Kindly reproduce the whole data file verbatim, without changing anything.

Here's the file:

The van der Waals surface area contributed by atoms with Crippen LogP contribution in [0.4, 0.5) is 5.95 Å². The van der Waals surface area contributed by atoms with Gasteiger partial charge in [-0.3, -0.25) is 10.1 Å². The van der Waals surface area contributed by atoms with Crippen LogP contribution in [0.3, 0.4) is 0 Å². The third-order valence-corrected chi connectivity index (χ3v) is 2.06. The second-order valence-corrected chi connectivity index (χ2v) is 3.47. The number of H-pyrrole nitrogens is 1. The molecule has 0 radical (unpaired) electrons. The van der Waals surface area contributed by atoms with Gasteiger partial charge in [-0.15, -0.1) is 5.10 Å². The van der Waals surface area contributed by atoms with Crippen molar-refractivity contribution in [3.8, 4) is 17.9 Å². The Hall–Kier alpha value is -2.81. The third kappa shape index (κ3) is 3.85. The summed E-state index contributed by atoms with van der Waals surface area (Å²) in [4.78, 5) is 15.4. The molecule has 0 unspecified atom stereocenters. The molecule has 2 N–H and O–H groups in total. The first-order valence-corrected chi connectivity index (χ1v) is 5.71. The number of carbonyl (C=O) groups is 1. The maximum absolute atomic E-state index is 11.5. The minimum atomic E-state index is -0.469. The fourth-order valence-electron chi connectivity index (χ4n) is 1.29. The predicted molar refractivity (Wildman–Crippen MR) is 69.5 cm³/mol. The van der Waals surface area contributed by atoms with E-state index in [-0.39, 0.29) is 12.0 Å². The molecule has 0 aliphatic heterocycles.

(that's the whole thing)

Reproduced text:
The van der Waals surface area contributed by atoms with Crippen LogP contribution in [0.4, 0.5) is 5.95 Å². The van der Waals surface area contributed by atoms with Gasteiger partial charge in [-0.3, -0.25) is 10.1 Å². The van der Waals surface area contributed by atoms with Crippen LogP contribution in [0.3, 0.4) is 0 Å². The third-order valence-corrected chi connectivity index (χ3v) is 2.06. The second-order valence-corrected chi connectivity index (χ2v) is 3.47. The number of H-pyrrole nitrogens is 1. The molecule has 0 radical (unpaired) electrons. The van der Waals surface area contributed by atoms with Gasteiger partial charge in [-0.15, -0.1) is 5.10 Å². The van der Waals surface area contributed by atoms with Crippen molar-refractivity contribution in [3.8, 4) is 17.9 Å². The Hall–Kier alpha value is -2.81. The third kappa shape index (κ3) is 3.85. The summed E-state index contributed by atoms with van der Waals surface area (Å²) in [4.78, 5) is 15.4. The molecule has 0 unspecified atom stereocenters. The molecule has 2 N–H and O–H groups in total. The first-order valence-corrected chi connectivity index (χ1v) is 5.71. The number of carbonyl (C=O) groups is 1. The maximum absolute atomic E-state index is 11.5. The minimum atomic E-state index is -0.469. The fourth-order valence-electron chi connectivity index (χ4n) is 1.29. The predicted molar refractivity (Wildman–Crippen MR) is 69.5 cm³/mol. The van der Waals surface area contributed by atoms with E-state index in [-0.39, 0.29) is 12.0 Å². The molecule has 0 aliphatic heterocycles.